EggShell — A workbench for modeling scientific communities

Dominik Seliner. EggShell — A workbench for modeling scientific communities. Bachelor’s thesis, University of Bern, August 2016. Details.


The collaboration in a scientific community can be analysed through the publication record of its members. The analysis of the metadata (e.g., title and authors) of those publications can help researchers to identify groups of collaboration, their evolution, and key authors. However, the criteria for collecting the papers of some communities might exceed the expressiveness offered by public databases and search engines available. Hence, the data has to be retrieved from the papers’ files themselves. Usually, scientific papers are available in unstructured file formats for which auto- matic extraction of data poses a challenge. To model the metadata of a community users have to define a pipeline. In it, each step contributes to the accuracy of the extracted data. The main challenge is to identify to which type of field of the document a piece of text corresponds. Previous research proposed heuristics to identify certain fields like the title and authors from papers’ files by analyzing their layout. The performance of such heuristics might vary across papers that use different layouts. Hence, ensuring the accuracy of a given heuristic is a challenging problem. Small improvements in a heuristic that tackles a popular layout can make a high impact on its overall performance. However, identifying popular layouts and evaluating the impact of improvements can be a laborious task. Visualization offers techniques that fit the analysis of such multivariate data. Through visualization, a developer who is implementing a heuristic for data extraction can obtain an overview of how it performs and find hotspots that can lead to improvements that impact the overall efficacy. In this thesis, we propose EggShell, a workbench that incorporates visualization to assess the performance of modeling pipelines for scientific papers in PDF format. We elaborate on examples of how EggShell allows users to define multiple pipelines. Pipelines can then be improved by assessing their output using visualization. We collected a corpus of 300 papers published by SOFTVIS/VISSOFT venues. We used a subset of 100 papers as a learning set to develop the pipelines, and then used the remaining 200 papers to evaluate their performance for modeling collaboration in the community. We observed that our best performing pipeline exhibits an accuracy of 70%.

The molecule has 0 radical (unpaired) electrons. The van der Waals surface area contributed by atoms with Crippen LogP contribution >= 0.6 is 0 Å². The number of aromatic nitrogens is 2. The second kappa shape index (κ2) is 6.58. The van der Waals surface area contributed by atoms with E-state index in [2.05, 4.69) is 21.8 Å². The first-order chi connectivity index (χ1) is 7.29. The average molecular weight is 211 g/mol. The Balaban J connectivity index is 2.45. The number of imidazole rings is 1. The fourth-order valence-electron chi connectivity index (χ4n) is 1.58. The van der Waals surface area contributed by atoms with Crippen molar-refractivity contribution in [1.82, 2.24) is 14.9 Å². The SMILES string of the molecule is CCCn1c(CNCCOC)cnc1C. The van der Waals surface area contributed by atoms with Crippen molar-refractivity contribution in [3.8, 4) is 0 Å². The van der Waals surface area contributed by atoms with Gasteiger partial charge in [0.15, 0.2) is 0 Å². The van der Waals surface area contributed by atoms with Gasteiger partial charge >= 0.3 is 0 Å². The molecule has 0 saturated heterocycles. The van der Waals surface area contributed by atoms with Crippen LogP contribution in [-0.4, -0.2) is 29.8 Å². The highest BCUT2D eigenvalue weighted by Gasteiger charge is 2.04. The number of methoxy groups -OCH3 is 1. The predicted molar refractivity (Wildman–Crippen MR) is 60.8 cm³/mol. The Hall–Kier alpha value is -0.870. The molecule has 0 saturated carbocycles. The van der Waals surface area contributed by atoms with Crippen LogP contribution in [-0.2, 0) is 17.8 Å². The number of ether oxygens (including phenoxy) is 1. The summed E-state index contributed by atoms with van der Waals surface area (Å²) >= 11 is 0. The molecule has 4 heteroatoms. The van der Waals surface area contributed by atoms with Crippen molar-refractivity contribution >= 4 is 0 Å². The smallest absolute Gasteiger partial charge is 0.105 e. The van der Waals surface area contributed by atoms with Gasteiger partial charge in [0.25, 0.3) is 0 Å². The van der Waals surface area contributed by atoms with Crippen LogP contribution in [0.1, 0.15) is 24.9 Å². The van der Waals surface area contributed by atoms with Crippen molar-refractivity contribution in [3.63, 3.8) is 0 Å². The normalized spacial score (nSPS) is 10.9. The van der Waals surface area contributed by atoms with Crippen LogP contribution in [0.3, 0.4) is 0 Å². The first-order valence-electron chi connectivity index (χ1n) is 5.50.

Posted by scg at 26 August 2016, 11:15 am link
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